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Author Topic: Seized engine strip  (Read 8609 times)
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ColinMarr
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« Reply #30 on: 06 October, 2008, 09:41:43 PM »

Time to clarify a few things! I think:

•   The early Aprilia had aluminium alloy rods that fitted directly onto the crank pins. Sounds nice, but apparently it didn’t prove too durable.
•   Later and modified engines had hard demountable metal (bronze/ steel?) shells with thick white metal bearing material cast in, which was between 1 and 3 mm thick. About the same as the mains, I think.
•   Thin wall bearings with bronze/ steel caps and a thin layer of bearing material, say 0.3 mm (0.012 inch) thick, came later and may have been retro fitted to Aprilia engines.

‘Stoning down’, as I have suggested would only be appropriate for thick white metal and the reduction in cap thickness would be negligible in terms of any reduction in overall strength.

Purists and rich men eat your hearts out!

Colin
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davidwheeler
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« Reply #31 on: 10 October, 2008, 09:41:22 AM »

I suggested to Serdi that we make new bronze backing shells to fit between the later series rods and shell bearings but they said the the rods themselves were not good enough so I went the route of new steel rods and Vibration Free.  This is an expensive route!  The rods were £200 each and Vibration Free at half price were still £411.   I suspect that, if they have to do it again, it would be cheaper as they now know what to do.  I wonder though if the best thing to do would not be new bronze backing shells and thin wall shells mounted in them.  It works very well in the Lambda and I doubt if it would cost a lot more than new white metal.  I have a set of spare rods if you need them!!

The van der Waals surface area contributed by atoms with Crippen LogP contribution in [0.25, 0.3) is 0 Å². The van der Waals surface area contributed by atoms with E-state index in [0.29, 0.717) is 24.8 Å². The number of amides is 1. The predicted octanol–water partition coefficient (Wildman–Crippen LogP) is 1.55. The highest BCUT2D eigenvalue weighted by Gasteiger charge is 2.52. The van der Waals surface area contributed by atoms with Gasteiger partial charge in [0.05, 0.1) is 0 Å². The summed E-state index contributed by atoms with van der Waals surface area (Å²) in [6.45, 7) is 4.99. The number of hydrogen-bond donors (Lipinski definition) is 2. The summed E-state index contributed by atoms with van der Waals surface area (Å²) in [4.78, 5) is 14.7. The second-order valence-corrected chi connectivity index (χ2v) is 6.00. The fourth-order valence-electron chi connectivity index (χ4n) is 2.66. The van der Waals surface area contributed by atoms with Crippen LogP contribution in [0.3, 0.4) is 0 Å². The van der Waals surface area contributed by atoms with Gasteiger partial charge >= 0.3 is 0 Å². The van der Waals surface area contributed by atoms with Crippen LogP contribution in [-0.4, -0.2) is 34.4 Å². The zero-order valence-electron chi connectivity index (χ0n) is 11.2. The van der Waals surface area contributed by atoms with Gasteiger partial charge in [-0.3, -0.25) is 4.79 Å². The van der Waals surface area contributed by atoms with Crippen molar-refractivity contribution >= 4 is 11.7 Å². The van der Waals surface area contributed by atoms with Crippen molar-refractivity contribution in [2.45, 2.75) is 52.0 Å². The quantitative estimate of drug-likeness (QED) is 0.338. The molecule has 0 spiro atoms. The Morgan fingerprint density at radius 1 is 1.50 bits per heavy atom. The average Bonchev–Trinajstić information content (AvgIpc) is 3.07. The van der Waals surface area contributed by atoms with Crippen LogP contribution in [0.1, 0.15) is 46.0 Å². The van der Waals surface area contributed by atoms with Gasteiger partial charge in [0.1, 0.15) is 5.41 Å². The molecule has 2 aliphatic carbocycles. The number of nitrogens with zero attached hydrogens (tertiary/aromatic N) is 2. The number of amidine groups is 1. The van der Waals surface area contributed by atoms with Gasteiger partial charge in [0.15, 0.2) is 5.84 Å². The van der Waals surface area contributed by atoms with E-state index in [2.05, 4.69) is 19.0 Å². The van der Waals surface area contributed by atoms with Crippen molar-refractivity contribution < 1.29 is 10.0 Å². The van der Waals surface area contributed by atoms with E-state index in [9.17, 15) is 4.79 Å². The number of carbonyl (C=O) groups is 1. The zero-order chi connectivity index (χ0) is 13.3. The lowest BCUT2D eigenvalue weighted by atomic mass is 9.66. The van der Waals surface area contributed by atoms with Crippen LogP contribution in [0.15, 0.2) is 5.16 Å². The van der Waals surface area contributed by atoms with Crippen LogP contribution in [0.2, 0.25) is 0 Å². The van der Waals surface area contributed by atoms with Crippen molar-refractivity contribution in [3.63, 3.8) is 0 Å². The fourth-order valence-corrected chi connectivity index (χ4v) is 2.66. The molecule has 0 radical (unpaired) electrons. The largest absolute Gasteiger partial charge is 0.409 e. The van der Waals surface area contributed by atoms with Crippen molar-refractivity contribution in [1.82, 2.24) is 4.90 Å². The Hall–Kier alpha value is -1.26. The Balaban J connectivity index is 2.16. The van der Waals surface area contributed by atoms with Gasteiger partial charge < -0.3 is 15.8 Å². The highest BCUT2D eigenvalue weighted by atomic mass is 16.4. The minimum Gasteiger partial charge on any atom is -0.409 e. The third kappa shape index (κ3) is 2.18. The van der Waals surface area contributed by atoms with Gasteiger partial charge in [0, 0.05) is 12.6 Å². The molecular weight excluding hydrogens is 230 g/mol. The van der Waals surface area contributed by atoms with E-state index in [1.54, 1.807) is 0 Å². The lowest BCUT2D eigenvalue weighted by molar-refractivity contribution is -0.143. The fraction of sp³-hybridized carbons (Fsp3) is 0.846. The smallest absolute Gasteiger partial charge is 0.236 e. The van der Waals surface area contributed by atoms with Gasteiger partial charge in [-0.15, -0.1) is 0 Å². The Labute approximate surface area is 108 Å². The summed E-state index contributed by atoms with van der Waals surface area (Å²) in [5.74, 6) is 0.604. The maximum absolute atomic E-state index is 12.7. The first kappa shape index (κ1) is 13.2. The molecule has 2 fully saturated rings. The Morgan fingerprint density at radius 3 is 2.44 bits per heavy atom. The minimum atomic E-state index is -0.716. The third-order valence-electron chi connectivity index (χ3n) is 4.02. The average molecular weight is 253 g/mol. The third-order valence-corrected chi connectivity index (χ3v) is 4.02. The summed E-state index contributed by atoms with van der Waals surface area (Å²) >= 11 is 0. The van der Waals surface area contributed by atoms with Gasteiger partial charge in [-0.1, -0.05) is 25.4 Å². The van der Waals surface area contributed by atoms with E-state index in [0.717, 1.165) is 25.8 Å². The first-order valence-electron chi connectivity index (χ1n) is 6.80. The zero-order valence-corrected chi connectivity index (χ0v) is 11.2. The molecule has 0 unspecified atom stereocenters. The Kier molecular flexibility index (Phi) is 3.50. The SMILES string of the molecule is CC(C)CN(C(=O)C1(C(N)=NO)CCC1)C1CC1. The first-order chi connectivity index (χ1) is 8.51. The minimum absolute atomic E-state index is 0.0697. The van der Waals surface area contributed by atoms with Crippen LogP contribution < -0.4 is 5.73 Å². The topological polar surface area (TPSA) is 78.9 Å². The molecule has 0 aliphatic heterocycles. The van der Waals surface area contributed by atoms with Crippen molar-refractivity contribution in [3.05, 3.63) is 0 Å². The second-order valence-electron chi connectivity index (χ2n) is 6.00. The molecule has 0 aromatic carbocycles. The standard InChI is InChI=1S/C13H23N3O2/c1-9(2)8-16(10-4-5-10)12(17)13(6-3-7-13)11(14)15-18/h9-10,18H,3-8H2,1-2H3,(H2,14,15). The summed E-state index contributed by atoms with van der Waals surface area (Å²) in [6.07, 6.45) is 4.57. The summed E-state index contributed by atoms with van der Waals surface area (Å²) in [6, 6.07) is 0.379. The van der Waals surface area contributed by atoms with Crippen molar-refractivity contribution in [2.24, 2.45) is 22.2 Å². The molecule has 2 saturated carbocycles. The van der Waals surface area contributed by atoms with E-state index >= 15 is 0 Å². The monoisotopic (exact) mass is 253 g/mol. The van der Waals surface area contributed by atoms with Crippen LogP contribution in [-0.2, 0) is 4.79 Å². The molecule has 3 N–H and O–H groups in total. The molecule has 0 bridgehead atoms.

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David Wheeler.  Lambdas, Aprilia, Fulvia Sport.(formerly Appia and Thema as well).
DavidLaver
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« Reply #32 on: 13 October, 2008, 08:38:17 AM »


YIPPEEEE!!!!

Got a couple of half hours at it this weekend and the crank and pistons are now out. 

Took but moments to clean the bore tops with a PROPER wire brush in a cordless drill.  After all the soaking and tapping back and forth over the weeks (months?) prior the pistons could be pushed up to the bore ridge by hand.  I then used a 3in wide strip of ply as a drift against the bottom of the rods and a small rubber mallet (I've got more than a draw full of different hammers) to pop the rings then eased them the rest of the way out by hand. 

So went three of the four.

The problem was that on some of them the bolts have been pushed up, and on one of them a bolt head caught on a liner.   What to do?   With the rings out the top I couldn't push it down.  Remove the rings?  Compress and re-insert?  The bolt couldn't be pushed down by hand, and putting a nut on the end and pulling didn't work.  After a soak (for the bolt) and a ponder I put a stack of washers on the bolt and tightened the nut down a bit, off again and add another few washers, tighten a bit more and so on and the bolt moved almost all the way back (the head had turned so fouled on the rod rather than seating) but far enough to be able to wiggle it past the liner and out.

With the pistons and rods out and the crank was free to turn without obstruction and feed the timing chain out.

I could also spin the crank and the oil pump drive until the drive gear taper pin was accessible and drive that out.  Easy enough with the right size drift - the first was just the right size to jam in the hole rather than drive it all the way through but with THAT free I found a blunt burr from removing the cotter pins was the right size and the prize pin popped out, gear slipped off, and the shaft came out the top with finger pressure.

The fuel pump drive pin is the next target.  It moves down in response to the small rubber mallet but it needs to be teased up.  Its soaking for now.  The "mystery screw" inside the fuel pump mounting flange (previous posting) just pokes out the other end into the crankcase - maybe to plug a hole or crack?   Should there be a hole to let a bit of oil mist into the fuel pump drive?